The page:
Wednesday, May 03, 2006

Dame Janet slams docs again

Ho hum.

Dame Janet Smith is perturbed by the lack of progress shown by the Government over her recommendations after Harold Shipman's crimes.

Talk about tarring everyone with the same brush...

She made this comment: "There are doctors who still think that everything is fine and that there is no need for change. There are still those who think Shipman was a one-off villain."

Well, wasn't he? Is there any evidence that there are more mega-serial killers in the current medical workforce? No?

Thought not.

I do think that some of the changes she has proposed in one of her many reports are sensible: the proposals about changing death certification and cremation administration; the need for a system to ensure doctors' skills remain up to date; her criticism of the GMC's procedures for monitoring doctors (although that led to the GMC embarking on disciplinary proceedings when perhaps it should not have).

But it seems to me and I suspect many of my colleagues that she would rather have us all shot. That would certainly prevent any more Shipman's.

But there are other things about her rampant anti-doctor attitude that concern me more. I can't help but wonder how many patients have been left in unnecessary pain because doctors have been concerned that adequate pain relief may result in an earlier demise than might otherwise have been the case and that that demise may then be subject to vexatious scrutiny. Certainly I've been aware of a lot more post-operative patients are being discharged by surgeons with simple, less powerful analgesics. Perhaps they don't need anything stronger. Palliative care also feels a lot more defensive in the last few years, or perhaps cautious would be a better word.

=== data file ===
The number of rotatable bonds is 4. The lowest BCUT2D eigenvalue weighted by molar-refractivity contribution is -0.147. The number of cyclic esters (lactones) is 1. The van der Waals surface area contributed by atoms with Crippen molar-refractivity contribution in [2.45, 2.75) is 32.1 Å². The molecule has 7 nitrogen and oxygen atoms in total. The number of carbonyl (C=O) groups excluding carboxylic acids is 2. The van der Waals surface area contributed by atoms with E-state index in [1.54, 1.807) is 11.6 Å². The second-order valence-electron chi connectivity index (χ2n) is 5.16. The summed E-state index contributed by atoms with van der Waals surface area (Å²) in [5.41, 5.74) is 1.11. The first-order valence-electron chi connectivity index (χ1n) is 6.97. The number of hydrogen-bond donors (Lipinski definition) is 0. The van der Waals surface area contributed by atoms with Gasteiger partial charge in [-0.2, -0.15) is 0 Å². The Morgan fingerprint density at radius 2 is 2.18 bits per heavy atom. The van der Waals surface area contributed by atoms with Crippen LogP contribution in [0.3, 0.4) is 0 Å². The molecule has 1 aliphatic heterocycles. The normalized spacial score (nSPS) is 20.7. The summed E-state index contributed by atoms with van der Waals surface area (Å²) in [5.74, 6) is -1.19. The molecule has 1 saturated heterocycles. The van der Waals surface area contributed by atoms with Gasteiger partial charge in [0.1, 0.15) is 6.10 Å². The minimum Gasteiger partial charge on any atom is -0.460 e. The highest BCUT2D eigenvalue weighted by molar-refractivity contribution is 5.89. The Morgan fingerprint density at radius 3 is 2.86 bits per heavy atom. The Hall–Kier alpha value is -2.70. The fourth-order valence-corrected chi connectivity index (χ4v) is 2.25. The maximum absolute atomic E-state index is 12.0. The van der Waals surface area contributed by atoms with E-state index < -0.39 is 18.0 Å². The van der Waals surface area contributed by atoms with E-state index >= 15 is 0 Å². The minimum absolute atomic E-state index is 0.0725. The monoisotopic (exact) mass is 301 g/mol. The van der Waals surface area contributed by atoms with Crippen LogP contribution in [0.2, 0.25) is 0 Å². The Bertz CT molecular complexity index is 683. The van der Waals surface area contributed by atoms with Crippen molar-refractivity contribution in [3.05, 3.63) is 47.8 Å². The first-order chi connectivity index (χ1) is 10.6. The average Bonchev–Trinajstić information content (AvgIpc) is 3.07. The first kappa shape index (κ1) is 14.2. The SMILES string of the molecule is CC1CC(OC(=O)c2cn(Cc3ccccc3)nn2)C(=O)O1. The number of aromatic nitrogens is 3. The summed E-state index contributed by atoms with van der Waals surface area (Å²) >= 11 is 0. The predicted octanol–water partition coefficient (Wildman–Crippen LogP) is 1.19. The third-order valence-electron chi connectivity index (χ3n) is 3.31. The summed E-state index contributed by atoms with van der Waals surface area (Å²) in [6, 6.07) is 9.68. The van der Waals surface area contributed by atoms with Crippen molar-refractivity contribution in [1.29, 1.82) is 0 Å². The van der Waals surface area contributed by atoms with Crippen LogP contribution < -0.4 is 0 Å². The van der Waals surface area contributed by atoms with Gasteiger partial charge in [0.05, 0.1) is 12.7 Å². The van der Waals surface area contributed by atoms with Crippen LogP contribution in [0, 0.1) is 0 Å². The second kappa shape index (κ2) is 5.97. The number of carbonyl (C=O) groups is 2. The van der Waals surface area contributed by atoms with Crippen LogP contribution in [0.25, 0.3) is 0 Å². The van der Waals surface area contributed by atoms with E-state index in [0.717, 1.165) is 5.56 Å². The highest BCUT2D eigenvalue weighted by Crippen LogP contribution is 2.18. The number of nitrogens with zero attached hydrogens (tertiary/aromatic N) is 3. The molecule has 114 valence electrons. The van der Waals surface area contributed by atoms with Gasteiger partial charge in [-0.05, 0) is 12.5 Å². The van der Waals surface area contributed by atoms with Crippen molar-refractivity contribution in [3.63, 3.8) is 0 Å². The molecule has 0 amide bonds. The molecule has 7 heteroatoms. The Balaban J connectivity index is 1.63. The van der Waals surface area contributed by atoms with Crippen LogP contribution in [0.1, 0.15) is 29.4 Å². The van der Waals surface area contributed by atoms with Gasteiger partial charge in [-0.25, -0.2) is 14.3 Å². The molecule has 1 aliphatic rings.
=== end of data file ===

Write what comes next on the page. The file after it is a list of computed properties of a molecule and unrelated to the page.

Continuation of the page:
Perhaps this caution is for the best. Perhaps doctors do need more monitoring to ensure public safety. But I certainly came in to this career because I wanted to help people through their lives, from beginning to end. I suspect the same is true for most of my colleagues. Dame Janet's viciously negative attitude does nothing to help avoid another Shipman. It just makes doctors feel vulnerable and defensive and that cannot be good for patients.


Anonymous said...

It is very tedious how many of you doctors are so defensive and inward looking. Shipman was not a one off in the sense that there will be (and have been) others who exhibit criminal behaviour which threatens patients, and the GMC is not fit to deal with them

Russell Brown said...

Oh please...

It may be tedious in your humble and anonymous opinion, but read my post again.

You've agreed with me about the GMC not being fit for purpose. And to reiterate, where is the evidence for anymore (recent) medical serial killers? Shipman was a murderer who happened to be a doctor and who used his position to commit his crimes. He was not a murderer because he was a doctor.

If you want to criticise my opinions, at least have the honesty to leave your name. Otherwise, no further communication will be entered into, and you won't get any more comments puiblished either.